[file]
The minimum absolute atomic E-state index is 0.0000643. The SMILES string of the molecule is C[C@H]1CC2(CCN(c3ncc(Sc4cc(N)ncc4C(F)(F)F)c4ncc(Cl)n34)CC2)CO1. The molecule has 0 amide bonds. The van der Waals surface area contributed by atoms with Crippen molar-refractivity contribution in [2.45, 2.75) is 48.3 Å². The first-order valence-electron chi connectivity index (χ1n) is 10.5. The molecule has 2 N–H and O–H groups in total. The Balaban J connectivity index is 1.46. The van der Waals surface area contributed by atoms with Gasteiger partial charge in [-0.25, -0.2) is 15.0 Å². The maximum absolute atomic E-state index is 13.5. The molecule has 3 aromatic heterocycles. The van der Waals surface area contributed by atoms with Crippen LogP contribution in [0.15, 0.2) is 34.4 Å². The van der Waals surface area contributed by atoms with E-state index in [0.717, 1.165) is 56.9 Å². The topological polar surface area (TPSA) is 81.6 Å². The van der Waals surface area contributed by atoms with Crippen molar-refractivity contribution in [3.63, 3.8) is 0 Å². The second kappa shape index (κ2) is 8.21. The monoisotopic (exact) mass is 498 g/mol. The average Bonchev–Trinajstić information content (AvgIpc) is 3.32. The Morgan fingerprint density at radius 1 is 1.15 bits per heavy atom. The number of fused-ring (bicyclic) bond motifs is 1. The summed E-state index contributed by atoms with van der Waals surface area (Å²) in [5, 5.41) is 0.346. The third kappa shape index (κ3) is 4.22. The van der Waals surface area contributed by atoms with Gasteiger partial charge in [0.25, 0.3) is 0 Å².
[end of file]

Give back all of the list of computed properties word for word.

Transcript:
The minimum absolute atomic E-state index is 0.0000643. The SMILES string of the molecule is C[C@H]1CC2(CCN(c3ncc(Sc4cc(N)ncc4C(F)(F)F)c4ncc(Cl)n34)CC2)CO1. The molecule has 0 amide bonds. The van der Waals surface area contributed by atoms with Crippen molar-refractivity contribution in [2.45, 2.75) is 48.3 Å². The first-order valence-electron chi connectivity index (χ1n) is 10.5. The molecule has 2 N–H and O–H groups in total. The Balaban J connectivity index is 1.46. The van der Waals surface area contributed by atoms with Gasteiger partial charge in [-0.25, -0.2) is 15.0 Å². The maximum absolute atomic E-state index is 13.5. The molecule has 3 aromatic heterocycles. The van der Waals surface area contributed by atoms with Crippen LogP contribution in [0.15, 0.2) is 34.4 Å². The van der Waals surface area contributed by atoms with E-state index in [0.717, 1.165) is 56.9 Å². The topological polar surface area (TPSA) is 81.6 Å². The van der Waals surface area contributed by atoms with Crippen molar-refractivity contribution in [3.63, 3.8) is 0 Å². The second kappa shape index (κ2) is 8.21. The monoisotopic (exact) mass is 498 g/mol. The average Bonchev–Trinajstić information content (AvgIpc) is 3.32. The Morgan fingerprint density at radius 1 is 1.15 bits per heavy atom. The number of fused-ring (bicyclic) bond motifs is 1. The summed E-state index contributed by atoms with van der Waals surface area (Å²) in [5, 5.41) is 0.346. The third kappa shape index (κ3) is 4.22. The van der Waals surface area contributed by atoms with Gasteiger partial charge in [0.25, 0.3) is 0 Å².